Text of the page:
With both the housing and lending bubbles bursting simultaneously, the downturn is likely to be prolonged. As of yet, it is not steep or recessionary. It is a unique and unusual challenge in that it requires lenders to raise capital in order to re-enter the lending business. They need to rebuild their balance sheets: take write-downs, consolidate and sell assets, cut dividends, find new equity investors, and so on. The process will certainly be long and tedious.
The hope is that the economy does not falter much further while that scenario unfolds. Being tied heavily to the retreating consumer and retrenching businesses, the lodging industry can do nothing but wait for the country’s financial problems to resolve while struggling through a period of negative demand growth, pressure on prices and rising operating costs. Margins will suffer and profits will decline, albeit from record peaks established in 2007.
At this time, developers cannot access lending at reasonable terms. If their projects are already in the Pipeline, they cannot progress towards construction. As a result, the Pipeline will likely stall and “bunch up” over the next 18 months. Cancellations will increase, as they did at the end of the dot-com bubble and again after 9/11.
New Project Announcements into the Pipeline will continue, but at a significantly reduced rate. With New Openings leaving the Pipeline at an accelerating rate, Total Projects in the Pipeline will recede over the next few years, clearing the way for the next development cycle in the middle of the next decade.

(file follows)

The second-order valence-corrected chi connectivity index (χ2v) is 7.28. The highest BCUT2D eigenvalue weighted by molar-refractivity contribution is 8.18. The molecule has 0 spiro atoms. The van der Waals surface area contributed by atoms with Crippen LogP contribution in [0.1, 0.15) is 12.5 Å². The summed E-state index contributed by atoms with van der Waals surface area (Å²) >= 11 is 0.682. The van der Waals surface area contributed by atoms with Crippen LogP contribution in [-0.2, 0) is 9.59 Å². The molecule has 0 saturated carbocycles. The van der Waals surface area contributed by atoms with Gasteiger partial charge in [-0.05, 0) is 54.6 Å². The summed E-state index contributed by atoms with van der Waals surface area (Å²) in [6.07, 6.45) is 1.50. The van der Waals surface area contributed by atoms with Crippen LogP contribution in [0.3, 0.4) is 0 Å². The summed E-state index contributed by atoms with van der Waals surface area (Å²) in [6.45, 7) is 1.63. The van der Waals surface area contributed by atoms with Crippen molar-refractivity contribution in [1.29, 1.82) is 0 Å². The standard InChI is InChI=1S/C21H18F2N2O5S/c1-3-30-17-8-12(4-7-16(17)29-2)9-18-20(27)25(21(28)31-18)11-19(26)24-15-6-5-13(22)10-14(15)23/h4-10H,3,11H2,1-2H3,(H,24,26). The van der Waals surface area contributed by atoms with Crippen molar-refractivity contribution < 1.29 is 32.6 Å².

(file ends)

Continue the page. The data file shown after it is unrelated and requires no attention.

On the plus side, the credit crisis will sharply curtail future supply growth, but not until late 2010. In the near term, there will be the appearance of overbuilding because of a widening supply/demand imbalance. In reality, it is not overbuilding but the collapse of demand growth, a rare occurrence. The rate of New Supply coming online over the next 30 months would have been easily absorbed, had the economic recovery not been clipped short.
For now, the consensus is that the slowdown in lodging operating trends will last at least into the second half of 2009, and will likely be followed by a slow, moderate upswing. It’s hard to discern what the next economic growth engine will be and when the necessary elements will coalesce to propel it. Only time will tell.